One man is an emotional 30-year-old protest leader and regional manager for the world's largest Internet company who has become the reluctant face of a revolutionary movement.
The other man is a reserved 74-year-old former longtime head of the feared Egyptian General Intelligence Services who was appointed as a dictator's first vice president in the midst of a national crisis.
Together, Wael Ghonim and Omar Suleiman have come to represent the two sides of the revolutionary unrest in Egypt. Each personify the struggle not just in their current statements and behavior, but also in their backgrounds and the manner in which were thrust from the shadows into the limelight as the protest movement took shape.
Suleiman could be described as not just a member of the establishment in Egypt - it's also probably fair to give him a good bit of credit for having helped prop up Mubarak's regime for nearly two decades. Often described as suave and collected, Suleiman has used his fluency in English and powerful position in the intelligence services to become an important go-between for Washington and Cairo.
After spending nearly two decades in the Army, Suleiman was appointed head of the intelligence services in 1993, and was instrumental in breaking up the Islamic uprising against the state in the 1990s. He is seen as a stabilizing force in the region by the U.S. and Israel. A recent WikiLeaks cable even revealed he was the Jewish state's preferred successor to Mubarak. He has also been accused of being instrumental in some secret CIA renditions against suspected Al-Qaeda agents.
Mubarak appointed Suleiman as his first-ever vice president about four days after demonstrations began in earnest. For years, he had worked as a strong but silent force in Egypt's intelligence community. Since Suleiman's appointment, Mubarak has largely stayed silent, while Suleiman has negotiated on behalf of the government, as well as repeatedly taken to the airwaves to defend the regime and demand an end to protests.
Ghonim, by contrast, was born around the same time Mubarak took power. He was Google's head of marketing for the Middle East and North Africa when he was secretly taken by police and held in detention just after protests began.
While no official reason for his 12-day detention was given, Ghonim has admitted to being the administrator of the Facebook page "We Are All Khaled Said," dedicated to the memory of a 28-year-old Egyptian man beaten to death by the police in Alexandria on June 6, 2010, which helped spark the protests. Leading up to the first day of demonstrations, Ghonim also repeatedly took to Twitter to help organize and energize protesters.
After his release, Ghonim said, "Please don't try to make a hero out of me for I am not one. The real heroes are the ones who went down in the streets." However, in that same interview, he also gave a teary, emotional plea in support of demonstrations, and many have credited him directly with giving them a new energy nation-wide.
"I want to tell every mother and every father who lost their sons: I am truly sorry. This was not our mistake. I swear to God it wasn't our fault. It's the fault of everyone who was clinging on to power and doesn't want to let go[,]" Ghonim said. "We are a people that deserves a lot better than what's happening to us."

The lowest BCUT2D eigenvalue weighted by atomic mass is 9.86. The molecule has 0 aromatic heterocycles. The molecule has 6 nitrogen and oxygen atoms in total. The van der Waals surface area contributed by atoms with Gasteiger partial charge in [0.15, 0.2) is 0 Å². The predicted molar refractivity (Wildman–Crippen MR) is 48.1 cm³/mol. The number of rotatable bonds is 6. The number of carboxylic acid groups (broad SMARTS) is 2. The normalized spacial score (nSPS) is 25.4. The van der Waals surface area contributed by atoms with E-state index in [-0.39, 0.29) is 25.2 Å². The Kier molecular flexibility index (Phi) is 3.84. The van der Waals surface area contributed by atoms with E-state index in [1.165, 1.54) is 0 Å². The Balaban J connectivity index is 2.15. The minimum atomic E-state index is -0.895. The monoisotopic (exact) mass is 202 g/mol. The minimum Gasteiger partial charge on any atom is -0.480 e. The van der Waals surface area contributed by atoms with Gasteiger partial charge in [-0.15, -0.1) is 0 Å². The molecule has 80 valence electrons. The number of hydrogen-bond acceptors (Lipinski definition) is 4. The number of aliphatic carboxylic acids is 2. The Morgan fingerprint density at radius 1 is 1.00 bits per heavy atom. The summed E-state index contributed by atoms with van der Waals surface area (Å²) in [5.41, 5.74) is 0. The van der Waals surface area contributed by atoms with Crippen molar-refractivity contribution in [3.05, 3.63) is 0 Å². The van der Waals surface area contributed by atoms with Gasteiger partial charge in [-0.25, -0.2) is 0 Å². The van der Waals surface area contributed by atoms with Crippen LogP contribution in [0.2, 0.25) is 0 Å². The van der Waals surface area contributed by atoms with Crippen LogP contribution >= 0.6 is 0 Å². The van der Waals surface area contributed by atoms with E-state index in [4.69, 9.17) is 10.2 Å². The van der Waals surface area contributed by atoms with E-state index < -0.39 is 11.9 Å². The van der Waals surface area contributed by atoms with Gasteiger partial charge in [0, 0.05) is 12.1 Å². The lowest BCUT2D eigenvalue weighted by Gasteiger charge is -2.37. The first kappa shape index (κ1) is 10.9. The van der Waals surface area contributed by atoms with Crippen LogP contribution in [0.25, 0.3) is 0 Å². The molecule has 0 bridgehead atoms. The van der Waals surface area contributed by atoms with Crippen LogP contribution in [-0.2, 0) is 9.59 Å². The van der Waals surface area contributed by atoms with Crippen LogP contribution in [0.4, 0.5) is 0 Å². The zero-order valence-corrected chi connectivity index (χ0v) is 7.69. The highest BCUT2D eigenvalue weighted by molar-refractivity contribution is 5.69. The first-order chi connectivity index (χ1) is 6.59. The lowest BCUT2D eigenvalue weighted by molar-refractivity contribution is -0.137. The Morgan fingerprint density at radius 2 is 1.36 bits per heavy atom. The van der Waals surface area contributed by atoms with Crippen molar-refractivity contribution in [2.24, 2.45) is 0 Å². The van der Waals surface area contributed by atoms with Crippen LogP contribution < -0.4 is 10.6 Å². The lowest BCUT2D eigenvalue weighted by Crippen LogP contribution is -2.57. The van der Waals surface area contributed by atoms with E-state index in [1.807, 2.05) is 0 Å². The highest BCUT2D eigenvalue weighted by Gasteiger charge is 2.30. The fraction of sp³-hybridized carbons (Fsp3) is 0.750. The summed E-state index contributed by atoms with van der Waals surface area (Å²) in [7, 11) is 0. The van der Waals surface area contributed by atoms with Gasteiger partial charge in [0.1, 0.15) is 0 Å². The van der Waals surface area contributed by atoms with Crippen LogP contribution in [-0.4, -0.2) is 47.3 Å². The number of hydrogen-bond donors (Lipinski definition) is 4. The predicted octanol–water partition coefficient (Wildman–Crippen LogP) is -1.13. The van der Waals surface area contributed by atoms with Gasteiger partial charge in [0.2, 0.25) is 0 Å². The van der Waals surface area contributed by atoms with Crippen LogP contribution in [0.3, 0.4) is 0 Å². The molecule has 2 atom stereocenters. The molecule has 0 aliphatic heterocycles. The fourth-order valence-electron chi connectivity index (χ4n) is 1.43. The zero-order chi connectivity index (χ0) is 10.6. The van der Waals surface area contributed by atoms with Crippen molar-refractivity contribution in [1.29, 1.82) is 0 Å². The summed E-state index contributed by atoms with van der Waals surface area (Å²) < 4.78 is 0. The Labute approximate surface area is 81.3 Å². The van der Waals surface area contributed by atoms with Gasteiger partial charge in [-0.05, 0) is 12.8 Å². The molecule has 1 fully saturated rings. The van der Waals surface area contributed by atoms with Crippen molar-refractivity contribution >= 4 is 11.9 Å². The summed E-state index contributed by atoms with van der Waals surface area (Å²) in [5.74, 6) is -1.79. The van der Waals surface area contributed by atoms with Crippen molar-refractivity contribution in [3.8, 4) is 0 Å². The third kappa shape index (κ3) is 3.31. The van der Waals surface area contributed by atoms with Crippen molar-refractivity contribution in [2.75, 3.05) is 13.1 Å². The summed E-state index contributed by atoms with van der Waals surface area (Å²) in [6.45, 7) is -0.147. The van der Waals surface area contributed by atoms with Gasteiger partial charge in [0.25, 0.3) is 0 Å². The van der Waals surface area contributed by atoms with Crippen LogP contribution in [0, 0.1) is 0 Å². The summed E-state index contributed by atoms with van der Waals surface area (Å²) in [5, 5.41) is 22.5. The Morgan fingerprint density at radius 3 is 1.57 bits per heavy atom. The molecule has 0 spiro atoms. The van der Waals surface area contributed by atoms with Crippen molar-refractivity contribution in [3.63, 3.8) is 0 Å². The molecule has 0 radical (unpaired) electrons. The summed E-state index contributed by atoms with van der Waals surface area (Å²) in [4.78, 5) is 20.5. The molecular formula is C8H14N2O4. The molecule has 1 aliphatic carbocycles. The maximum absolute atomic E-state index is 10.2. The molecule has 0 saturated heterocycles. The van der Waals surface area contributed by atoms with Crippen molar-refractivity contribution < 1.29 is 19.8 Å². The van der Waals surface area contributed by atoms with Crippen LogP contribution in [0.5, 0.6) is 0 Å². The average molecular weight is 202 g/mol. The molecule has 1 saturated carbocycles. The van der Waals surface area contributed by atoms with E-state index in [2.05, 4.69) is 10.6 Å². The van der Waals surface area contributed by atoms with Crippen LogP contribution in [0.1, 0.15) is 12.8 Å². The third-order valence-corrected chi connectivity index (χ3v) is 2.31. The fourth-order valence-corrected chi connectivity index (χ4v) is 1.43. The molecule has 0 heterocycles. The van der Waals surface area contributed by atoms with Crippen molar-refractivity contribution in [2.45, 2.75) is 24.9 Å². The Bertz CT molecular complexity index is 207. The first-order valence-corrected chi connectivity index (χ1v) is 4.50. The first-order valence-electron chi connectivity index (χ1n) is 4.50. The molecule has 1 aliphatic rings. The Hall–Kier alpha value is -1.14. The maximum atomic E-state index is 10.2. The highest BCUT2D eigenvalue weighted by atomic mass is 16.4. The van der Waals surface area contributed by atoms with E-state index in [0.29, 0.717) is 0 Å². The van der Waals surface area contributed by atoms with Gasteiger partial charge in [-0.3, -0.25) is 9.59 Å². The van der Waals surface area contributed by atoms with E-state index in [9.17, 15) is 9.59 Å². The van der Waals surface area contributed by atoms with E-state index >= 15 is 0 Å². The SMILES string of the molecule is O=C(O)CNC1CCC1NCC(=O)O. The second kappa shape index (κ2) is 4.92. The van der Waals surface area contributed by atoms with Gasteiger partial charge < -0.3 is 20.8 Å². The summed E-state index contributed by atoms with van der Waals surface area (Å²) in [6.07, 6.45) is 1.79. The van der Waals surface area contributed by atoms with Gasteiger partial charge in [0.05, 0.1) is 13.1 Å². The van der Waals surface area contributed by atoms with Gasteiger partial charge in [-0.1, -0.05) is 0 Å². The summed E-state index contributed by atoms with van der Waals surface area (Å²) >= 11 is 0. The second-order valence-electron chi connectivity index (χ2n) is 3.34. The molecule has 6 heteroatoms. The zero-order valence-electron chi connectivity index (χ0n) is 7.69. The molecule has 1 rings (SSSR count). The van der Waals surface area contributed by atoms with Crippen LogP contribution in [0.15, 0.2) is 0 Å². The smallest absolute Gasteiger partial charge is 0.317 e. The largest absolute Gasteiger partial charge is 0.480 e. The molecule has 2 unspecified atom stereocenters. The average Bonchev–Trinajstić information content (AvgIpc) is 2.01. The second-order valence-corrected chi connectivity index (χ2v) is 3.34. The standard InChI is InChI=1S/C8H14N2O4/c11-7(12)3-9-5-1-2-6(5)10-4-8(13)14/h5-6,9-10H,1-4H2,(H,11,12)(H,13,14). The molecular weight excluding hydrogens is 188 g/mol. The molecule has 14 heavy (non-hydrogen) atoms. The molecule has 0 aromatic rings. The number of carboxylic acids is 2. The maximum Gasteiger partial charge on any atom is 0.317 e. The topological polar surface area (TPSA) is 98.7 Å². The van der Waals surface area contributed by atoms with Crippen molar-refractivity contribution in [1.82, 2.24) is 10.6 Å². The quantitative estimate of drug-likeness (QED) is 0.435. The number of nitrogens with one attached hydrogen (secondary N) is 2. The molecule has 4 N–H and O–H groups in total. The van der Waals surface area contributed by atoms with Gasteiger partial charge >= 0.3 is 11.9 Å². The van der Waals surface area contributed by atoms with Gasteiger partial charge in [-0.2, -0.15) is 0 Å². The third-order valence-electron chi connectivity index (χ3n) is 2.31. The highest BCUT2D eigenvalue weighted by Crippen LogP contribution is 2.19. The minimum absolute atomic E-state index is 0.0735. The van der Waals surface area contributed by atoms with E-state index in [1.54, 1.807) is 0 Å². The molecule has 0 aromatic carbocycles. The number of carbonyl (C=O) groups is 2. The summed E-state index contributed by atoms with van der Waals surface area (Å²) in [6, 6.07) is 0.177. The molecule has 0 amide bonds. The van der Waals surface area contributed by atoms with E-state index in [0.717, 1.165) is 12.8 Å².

As newly invigorated protests continue in Egypt, Suleiman's response as the voice of an entrenched regime has not been surprising. Essentially, he has said that enough is enough and it is time for the protesters to go home and negotiate changes through proper channels. Tuesday, however, his rhetoric turned threatening, some claim.
Suleiman said there will be "no ending of the regime" and no immediate departure for President Hosni Mubarak, according to the state news agency MENA, reporting on a meeting between the vice president and the heads of state-run and independent newspapers.
"We can't bear this for a long time," he said of the Tahrir protests. "There must be an end to this crisis as soon as possible." Suleiman added that the regime wants to resolve the crisis through dialogue, adding, "We don't want to deal with Egyptian society with police tools."
If dialogue is not successful, he said, the alternative is "that a coup happens, which would mean uncalculated and hasty steps, including lots of irrationalities." Some opposition figures have taken the comment to be a possible hint at imposing military law -- which would be a dramatic escalation.
Osama Saraya, the editor-in-chief of the pro-government newspaper Al-Ahram who attended the meeting, said Suleiman didn't only mean a military coup but a takeover by another powerful state apparatus or Islamist groups.
In spite of his repeated claims that this is a leaderless revolution, Ghonim's response to Suleiman's alleged threats have now firmly cast him as the voice of resistance.
"This is not the time to 'negotiate', this is the time to 'accept' and 'enforce' the demands of the Egyptian Youth movement," Wael Ghonim tweeted Wednesday.
Later speaking to an Egyptian newspaper Wednesday, Ghonim backed down a bit and stressed the need for opposition groups to unify their demands and speak with one voice to the Egyptian power structure, reports CBS News' Khaled Wassef.
"What's upsetting me now is that I feel that Egypt is in danger and we need to unify our 'Egyptianity.' Egypt in the past 30 years has been on a constant down curve. Now, we could either start moving the curve upwards, or we could crash it completely," Ghonim said. "This is what we should do now: Unify our demands first, and then sit down and talk with the political leaders."
While it is uncertain whether Ghonim will step up and become a legitimate political leader that can sit across the negotiating table from Suleiman and other establishment figures, it is clear that his voice is now speaking loudly for the masses trying to affect their nation's future.